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Derby City Rocks with Dirty Cheese and The Hoodie Thieves.
By Eddy Metal
Once in a while a band emerges from the vast and often mediocre plains of the underground original music genre. A band with youth, talent, conviction, long baggy shorts and that certain spark that sends chills to the bone and vibrations to the pockets of record companies.
There are many unsigned bands out there and this is the story of one of them.
A long time ago....
In a basement not far away...
It was early Winter 2003 when the first inkling of what was to come first entered the minds of three young guys who just recently disbanded from their musical project Static Divide. Having one's efforts fall apart by disbanding usually flusters the will and determination ... usually. But in the case of guitarist Clay Cook, 20, guitarist Brandon Sidebottom 20, and bassist John Suel, 21, the outcome of Static Divide was irrelevant. They were gonna rock no matter what.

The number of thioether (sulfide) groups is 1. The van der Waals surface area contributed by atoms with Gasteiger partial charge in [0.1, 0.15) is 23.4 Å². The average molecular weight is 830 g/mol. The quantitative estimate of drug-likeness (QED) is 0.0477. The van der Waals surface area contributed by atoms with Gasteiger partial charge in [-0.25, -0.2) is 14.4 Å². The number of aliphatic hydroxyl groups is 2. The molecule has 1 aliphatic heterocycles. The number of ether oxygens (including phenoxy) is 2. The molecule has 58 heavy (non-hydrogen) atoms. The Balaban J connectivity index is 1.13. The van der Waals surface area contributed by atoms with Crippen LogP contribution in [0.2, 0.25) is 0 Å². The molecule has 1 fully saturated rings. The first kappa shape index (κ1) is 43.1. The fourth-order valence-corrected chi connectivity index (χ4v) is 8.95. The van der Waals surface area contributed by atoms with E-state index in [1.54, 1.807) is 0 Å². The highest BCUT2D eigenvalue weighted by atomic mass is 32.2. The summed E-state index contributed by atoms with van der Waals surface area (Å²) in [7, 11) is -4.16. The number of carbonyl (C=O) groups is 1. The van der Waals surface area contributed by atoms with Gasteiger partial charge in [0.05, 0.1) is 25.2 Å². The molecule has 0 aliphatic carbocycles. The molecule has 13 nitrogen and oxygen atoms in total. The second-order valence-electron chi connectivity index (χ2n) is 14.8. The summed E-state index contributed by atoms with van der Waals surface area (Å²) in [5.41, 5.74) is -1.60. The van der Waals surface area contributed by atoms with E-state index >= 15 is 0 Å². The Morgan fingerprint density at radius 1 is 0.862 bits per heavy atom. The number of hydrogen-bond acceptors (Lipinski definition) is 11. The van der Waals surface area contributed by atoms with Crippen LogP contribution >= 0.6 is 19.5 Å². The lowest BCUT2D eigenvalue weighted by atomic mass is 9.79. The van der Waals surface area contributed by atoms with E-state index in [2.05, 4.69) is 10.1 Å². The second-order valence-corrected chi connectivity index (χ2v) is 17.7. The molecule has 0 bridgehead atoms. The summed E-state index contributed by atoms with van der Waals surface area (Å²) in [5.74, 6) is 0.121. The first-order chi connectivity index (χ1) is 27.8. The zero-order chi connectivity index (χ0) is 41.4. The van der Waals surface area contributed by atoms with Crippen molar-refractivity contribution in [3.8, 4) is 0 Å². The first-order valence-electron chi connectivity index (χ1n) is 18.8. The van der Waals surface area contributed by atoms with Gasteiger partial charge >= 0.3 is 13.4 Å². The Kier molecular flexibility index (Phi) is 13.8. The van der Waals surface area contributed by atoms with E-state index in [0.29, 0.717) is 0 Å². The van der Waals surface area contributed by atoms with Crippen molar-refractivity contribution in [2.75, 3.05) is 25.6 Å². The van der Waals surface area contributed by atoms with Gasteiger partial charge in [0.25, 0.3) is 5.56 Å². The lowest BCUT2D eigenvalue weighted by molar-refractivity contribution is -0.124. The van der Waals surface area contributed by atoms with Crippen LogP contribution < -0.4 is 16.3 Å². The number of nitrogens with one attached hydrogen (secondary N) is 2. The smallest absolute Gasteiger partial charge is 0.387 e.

It was time to devise a plan of attack. What was the new project to be? They pondered. About that same time, vocalist Andy Paul, 26, was singing for Factor 9, a popular Louisville progressive rock/hardcore/metal band that had been around for several years, and he was fed up with his current musical situation. Andy and Factor 9 guitarist Andrew Mcallister eventually left Factor 9, so Andy was looking for a new project Having heard Static Divide and knowing of the demise of that band, Andy Paul contacted Clay through Andy's little brother, who went to the same high school as Clay. Enter drummer John Stemmle and soon the newly formed team began to cultivate the musical dynamite that would eventually become Intheclear.
It's difficult to describe Intheclear's sound but not impossible: it can best be described as melodic progressive rock ballad interludes with seriously rocking semi-heavy outcomes. More or less.